SarandafAlbanian From Saranda (or Sarandë), the name of a city in Albania. The name itself derives from the Greek Άγιοι Σαράντα (Agioi Saranda), meaning "Forty Saints", honouring the Forty Martyrs of Sebaste.
SarandëfAlbanian From the name of the Albanian city, ultimately from the name of the Byzantine monastery of the Agioi Saranda ( Άγιοι Σαράντα), meaning "Forty Saints".
SaranethfLiterature Saraneth is the sixth of the seven bells used by necromancers and the Abhorsen in Garth Nix's Old Kingdom trilogy. Saraneth is the Binder, the bell that forces complience from the listener.
Sarangf & mKorean (Modern) From native Korean 사랑 (sarang) meaning "love, affection." Several derivations of this word are possible, such as a shift from Sino-Korean 思量 (saryang) meaning "consideration," a derivation of either the verb 사르다 (sareuda) meaning "to make a fire" or 살 (sal) meaning "flesh."... [more]
Sarangarakhf & mMongolian Derived from сар (sar) meaning "moon" and гарах (garakh) meaning "to appear, occur".
SaranyafHinduism, Indian, Tamil, Malayalam, Thai From Sanskrit शरण्य (sharanya) meaning "protector, defender, refuge" or सरण्यु (saranyu) meaning "nimble, quick, agile". This is the name of a Hindu goddess.
SaranyumThai Means "defender, protector, guardian" in Thai.
SaraymafSpanish (Modern) In the case of Spanish flamenco singer Sarayma (1991-) who helped popularise the name within the last several years, it originated from her full given name SarayMacarena.
SarayufSanskrit, Hinduism From the name of a river in North India that flows through Uttarakhand and Uttar Pradesh. Its name seems directly taken from the Sanskrit word सरयु (sarayu) meaning "air, wind".
SarcomSpanish (Rare) This first name is predominantly found in South America, although it is not very common there: one is much more likely to encounter the name as a surname there instead. Because of that, it is possible that the bearers' parents were inspired to give their sons the surname as a first name, just like it is done in English-speaking countries these days... [more]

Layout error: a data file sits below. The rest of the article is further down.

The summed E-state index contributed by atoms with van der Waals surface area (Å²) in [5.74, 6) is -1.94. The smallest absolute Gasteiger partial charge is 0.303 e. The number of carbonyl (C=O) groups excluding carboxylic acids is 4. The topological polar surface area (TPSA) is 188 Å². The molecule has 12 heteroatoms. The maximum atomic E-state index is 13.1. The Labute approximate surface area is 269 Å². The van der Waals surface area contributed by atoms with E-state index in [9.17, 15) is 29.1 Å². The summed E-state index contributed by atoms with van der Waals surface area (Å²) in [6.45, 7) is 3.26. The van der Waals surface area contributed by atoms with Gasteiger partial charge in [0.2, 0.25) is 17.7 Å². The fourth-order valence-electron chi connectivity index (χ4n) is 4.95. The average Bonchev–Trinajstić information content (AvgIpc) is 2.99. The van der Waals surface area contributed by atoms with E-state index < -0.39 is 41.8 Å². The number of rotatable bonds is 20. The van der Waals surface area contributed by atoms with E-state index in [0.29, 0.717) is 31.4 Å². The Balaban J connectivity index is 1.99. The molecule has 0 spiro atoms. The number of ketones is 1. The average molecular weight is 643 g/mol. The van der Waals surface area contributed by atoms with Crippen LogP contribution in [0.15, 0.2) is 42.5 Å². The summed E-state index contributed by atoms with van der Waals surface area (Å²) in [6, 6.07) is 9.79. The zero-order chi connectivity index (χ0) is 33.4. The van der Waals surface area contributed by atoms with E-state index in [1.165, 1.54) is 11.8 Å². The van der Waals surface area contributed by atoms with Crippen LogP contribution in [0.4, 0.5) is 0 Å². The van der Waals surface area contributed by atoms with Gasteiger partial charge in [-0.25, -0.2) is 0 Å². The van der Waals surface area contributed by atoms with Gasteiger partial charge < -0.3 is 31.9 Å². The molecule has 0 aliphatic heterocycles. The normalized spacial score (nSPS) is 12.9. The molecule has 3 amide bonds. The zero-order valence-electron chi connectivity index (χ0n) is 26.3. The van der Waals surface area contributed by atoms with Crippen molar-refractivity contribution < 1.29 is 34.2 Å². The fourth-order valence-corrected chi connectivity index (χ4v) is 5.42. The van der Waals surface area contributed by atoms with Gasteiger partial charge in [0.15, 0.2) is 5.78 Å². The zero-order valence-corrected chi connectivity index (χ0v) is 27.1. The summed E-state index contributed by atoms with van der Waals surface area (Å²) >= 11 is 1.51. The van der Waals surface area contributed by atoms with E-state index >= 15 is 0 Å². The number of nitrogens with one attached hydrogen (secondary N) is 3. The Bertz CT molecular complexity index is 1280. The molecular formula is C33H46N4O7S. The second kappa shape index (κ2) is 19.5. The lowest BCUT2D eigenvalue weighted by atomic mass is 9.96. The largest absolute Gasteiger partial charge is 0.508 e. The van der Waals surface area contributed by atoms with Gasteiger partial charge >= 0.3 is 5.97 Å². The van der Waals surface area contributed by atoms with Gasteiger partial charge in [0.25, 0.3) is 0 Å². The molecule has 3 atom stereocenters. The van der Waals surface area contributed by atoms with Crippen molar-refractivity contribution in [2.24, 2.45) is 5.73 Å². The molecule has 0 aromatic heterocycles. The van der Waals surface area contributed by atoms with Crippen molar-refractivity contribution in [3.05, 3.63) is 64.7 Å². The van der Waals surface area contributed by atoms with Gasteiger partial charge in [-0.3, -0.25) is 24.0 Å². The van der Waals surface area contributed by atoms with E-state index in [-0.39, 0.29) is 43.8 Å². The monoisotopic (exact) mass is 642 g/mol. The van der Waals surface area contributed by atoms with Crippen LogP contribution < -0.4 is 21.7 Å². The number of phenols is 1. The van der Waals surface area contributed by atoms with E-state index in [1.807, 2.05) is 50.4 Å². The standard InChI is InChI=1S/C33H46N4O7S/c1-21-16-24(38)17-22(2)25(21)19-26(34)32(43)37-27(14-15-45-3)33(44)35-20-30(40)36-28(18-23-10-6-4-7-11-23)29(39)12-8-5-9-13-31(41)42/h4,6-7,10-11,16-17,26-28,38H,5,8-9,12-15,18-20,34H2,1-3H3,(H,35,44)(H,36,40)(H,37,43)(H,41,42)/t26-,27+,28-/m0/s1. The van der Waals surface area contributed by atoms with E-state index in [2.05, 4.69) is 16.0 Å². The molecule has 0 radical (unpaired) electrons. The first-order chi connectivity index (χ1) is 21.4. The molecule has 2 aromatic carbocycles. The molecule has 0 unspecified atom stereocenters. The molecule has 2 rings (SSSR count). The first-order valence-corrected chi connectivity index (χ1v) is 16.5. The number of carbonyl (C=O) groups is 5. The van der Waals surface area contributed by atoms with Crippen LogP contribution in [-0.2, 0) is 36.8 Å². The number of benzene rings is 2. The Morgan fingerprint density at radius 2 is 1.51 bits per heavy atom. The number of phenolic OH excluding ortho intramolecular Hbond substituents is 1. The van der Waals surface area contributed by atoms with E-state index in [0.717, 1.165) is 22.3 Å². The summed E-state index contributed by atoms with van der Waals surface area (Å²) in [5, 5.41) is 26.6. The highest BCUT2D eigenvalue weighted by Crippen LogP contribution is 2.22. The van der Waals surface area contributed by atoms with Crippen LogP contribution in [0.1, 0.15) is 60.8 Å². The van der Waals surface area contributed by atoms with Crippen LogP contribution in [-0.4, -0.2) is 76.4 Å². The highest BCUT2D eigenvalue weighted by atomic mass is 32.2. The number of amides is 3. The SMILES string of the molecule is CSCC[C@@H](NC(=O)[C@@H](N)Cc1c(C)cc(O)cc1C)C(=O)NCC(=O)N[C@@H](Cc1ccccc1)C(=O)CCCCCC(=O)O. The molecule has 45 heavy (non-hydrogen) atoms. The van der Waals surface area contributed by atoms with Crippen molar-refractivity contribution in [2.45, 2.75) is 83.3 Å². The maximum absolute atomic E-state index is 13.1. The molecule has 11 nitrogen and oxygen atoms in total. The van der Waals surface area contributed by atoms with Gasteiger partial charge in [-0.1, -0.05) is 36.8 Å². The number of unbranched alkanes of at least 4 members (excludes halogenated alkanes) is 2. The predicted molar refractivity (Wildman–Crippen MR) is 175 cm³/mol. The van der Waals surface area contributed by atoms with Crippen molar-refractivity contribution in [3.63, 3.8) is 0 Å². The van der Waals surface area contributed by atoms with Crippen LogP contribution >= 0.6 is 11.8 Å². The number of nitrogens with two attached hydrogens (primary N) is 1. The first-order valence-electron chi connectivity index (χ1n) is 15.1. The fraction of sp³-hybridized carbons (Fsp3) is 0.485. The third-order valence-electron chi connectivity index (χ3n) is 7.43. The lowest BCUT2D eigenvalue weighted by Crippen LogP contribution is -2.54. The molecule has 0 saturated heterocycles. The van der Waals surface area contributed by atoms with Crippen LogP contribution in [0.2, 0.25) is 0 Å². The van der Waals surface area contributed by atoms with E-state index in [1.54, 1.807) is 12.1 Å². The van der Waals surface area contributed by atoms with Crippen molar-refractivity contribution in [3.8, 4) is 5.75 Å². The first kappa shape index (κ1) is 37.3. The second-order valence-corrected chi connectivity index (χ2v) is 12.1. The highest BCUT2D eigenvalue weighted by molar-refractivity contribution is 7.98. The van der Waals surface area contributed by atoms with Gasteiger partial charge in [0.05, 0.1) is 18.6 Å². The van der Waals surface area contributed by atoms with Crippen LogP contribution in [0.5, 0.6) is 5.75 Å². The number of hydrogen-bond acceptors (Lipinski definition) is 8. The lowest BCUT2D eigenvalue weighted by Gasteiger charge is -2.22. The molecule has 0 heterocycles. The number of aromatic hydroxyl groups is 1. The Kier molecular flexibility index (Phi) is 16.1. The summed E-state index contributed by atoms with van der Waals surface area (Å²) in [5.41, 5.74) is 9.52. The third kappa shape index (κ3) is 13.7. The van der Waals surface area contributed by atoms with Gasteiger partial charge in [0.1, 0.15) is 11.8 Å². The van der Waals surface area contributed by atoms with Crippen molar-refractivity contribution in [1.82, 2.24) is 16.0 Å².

SardaanafYakut From Yakut сардаана (sardaana) meaning "Siberian lily", referring to a type of flower that grows in Yakutia.
SardionmGeorgian Derived from Greek σάρδιον (sardion), which is the name that the ancient Greeks had for carnelian, a precious stone. It is not completely certain what the ancient Greeks had derived the name from... [more]
SaribibifUzbek Derived from sari meaning "yellow" or "fine, best" and bibi meaning "learned woman".
SaribiymKarachay-Balkar From the Karachay-Balkar сары (sarı) meaning "yellow, blond" and бий (biy) meaning "bey, prince".
SaribolamUzbek Derived from the Uzbek sari meaning "yellow" or "best" and bola meaning "child, boy".
SariboshmUzbek Derived from the Uzbek sari meaning "yellow" or "best" and bosh meaning "head, top, summit".
SaribotirmUzbek Derived from the Uzbek sari meaning "yellow" or "best" and botir meaning "hero, warrior" or "brave, fearless".
SariboymUzbek Derived from the Uzbek sari meaning "yellow" or "best" and boy meaning "rich, wealthy".
SaridmBiblical Hebrew A Hebrew name used in the Bible meaning "survivor, remaining, hand of a prince"
SaridanmLiterature, Georgian (Rare) This is the name of a king in the 12th-century epic poem The Knight in the Panther's Skin written by the Georgian poet Shota Rustaveli (1172-1216). He was the father of the titular knight of the poem, namely prince Tariel of India.... [more]
SarielmHebrew, Judeo-Christian Legend Apparently means "command of God" in Hebrew, making this name a variant or a shortened form of Zerachiel. This is the name of an angel mainly known in judaism, who was - among others - an angel of healing and a benevolent angel of death (it is said that he was sent to retrieve the soul of Moses).
SaromArmenian Derived from the name of the main character in the Armenian play "Anush" who could be the equivalent of Romeo. Could also be a shortening of the name "Saribek" from turkish meaning "blonde prince".
SarumanmLiterature Saruman is a fictional character in J. R. R. Tolkien's Middle-earth legendarium. He is introduced in Fellowship of the Ring, and becomes an important supporting character in the Lord of the Rings trilogy.
ŠarūnasmLithuanian, Literature The first element of this name is derived from the old Lithuanian adjective šarus meaning "fast, quick" as well as "nimble, agile", which is derived from either the old Lithuanian verb šariuoti meaning "to go quickly" or from the old Lithuanian verb šarioti meaning "to run, to scurry"... [more]
SasahafJapanese (Rare) This name is used as 笹葉 with 笹 (sasa - kokuji) meaning "bamboo grass" and 葉 (you, ha) meaning "leaf, plane, lobe, needle, blade, spear, counter for flat things, fragment, piece."... [more]
SasamifJapanese (Rare) This name can be used as 笹美 or 砂沙美 with 笹 (sasa - kokuji) meaning "bamboo grass", 砂 (sa, sha, suna) meaning "sand", 沙 (sa, sha, suna, yonageru) with the same meaning and 美 (bi, mi, utsuku.shii) meaning "beautiful, beauty."... [more]
SasanmAncient Persian, Persian Sasan is considered the eponymous ancestor of the Sasanian Dynasty (ruled 224-651) in Persia, was "a great warrior and hunter" and a Zoroastrian high priest in Pars. He lived some time near the fall of the Arsacid (Parthian) Empire in the early 3rd century CE.